Institutional Affiliation: North Carolina State University
|Toilets Can Work: Short and Medium Run Health Impacts of Addressing Complementarities and Externalities in Water and Sanitation|
with Esther Duflo, Michael Greenstone, Thomas Clasen: w21521
Poor water quality and sanitation are leading causes of mortality and disease in developing countries. However, interventions providing toilets in rural areas have not substantially improved health, likely because of incomplete coverage and low usage. This paper estimates the impact of an integrated water and sanitation improvement program in rural India that provided household-level water connections, latrines, and bathing facilities to all households in approximately 100 villages. The estimates suggest that the intervention was effective, reducing treated diarrhea episodes by 30-50%. These results are evident in the short term and persist for 5 years or more. The annual cost is approximately US$60 per household.
|Does Development Aid Undermine Political Accountability? Leader and Constituent Responses to a Large-Scale Intervention|
with Ahmed Mushfiq Mobarak: w21434
Comprehensive evaluation requires tracking indirect effects of interventions, such as politicians and constituents reacting to the arrival of a development program. We study political economy responses to a large scale intervention in Bangladesh, where 346 communities consisting of 16,600 households were randomly assigned to control, information or subsidy treatments to encourage investments in improved sanitation. In one intervention where the leaders’ role in program allocation was not clear to constituents, leaders react by spending more time in treatment areas, and treated constituents appear to attribute credit to their local leader for a randomly assigned program. In contrast, in another lottery where subsidy assignment is clearly and transparently random, the lottery winners do not ...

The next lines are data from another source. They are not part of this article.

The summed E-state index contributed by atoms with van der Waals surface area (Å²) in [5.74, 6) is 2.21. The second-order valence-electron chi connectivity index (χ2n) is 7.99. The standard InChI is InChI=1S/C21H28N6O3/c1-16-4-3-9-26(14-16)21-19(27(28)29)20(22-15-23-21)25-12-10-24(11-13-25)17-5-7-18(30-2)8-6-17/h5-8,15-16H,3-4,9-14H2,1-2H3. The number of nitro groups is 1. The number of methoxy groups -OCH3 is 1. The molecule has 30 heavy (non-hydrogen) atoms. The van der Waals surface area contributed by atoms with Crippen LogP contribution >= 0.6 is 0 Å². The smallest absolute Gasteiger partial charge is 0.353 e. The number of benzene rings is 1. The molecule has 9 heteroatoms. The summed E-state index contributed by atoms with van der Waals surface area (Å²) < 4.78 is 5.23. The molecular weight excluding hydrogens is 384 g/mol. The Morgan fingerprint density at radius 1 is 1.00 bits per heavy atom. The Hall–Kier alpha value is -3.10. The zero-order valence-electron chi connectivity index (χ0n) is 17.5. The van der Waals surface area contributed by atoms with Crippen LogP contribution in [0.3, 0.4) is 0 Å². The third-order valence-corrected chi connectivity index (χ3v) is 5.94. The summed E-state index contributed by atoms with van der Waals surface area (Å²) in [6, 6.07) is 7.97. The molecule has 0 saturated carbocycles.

|Incentives, Selection and Productivity in Labor Markets: Evidence from Rural Malawi|
with B. Kelsey Jack: w19825
An observed positive relationship between compensation and productivity cannot distinguish between two channels: (1) an incentive effect and (2) worker selection. We use a simplified Becker-DeGroot-Marschak mechanism, which provides random variation in piece rates conditional on revealed reservation rates, to separately identify the two channels in the context of casual labor markets in rural Malawi. A higher piece rate increases output in our setting, but does not attract more productive workers. Among men, the average worker recruited at higher piece rates is actually less productive. Local labor market imperfections appear to undermine the worker sorting observed in well-functioning labor markets.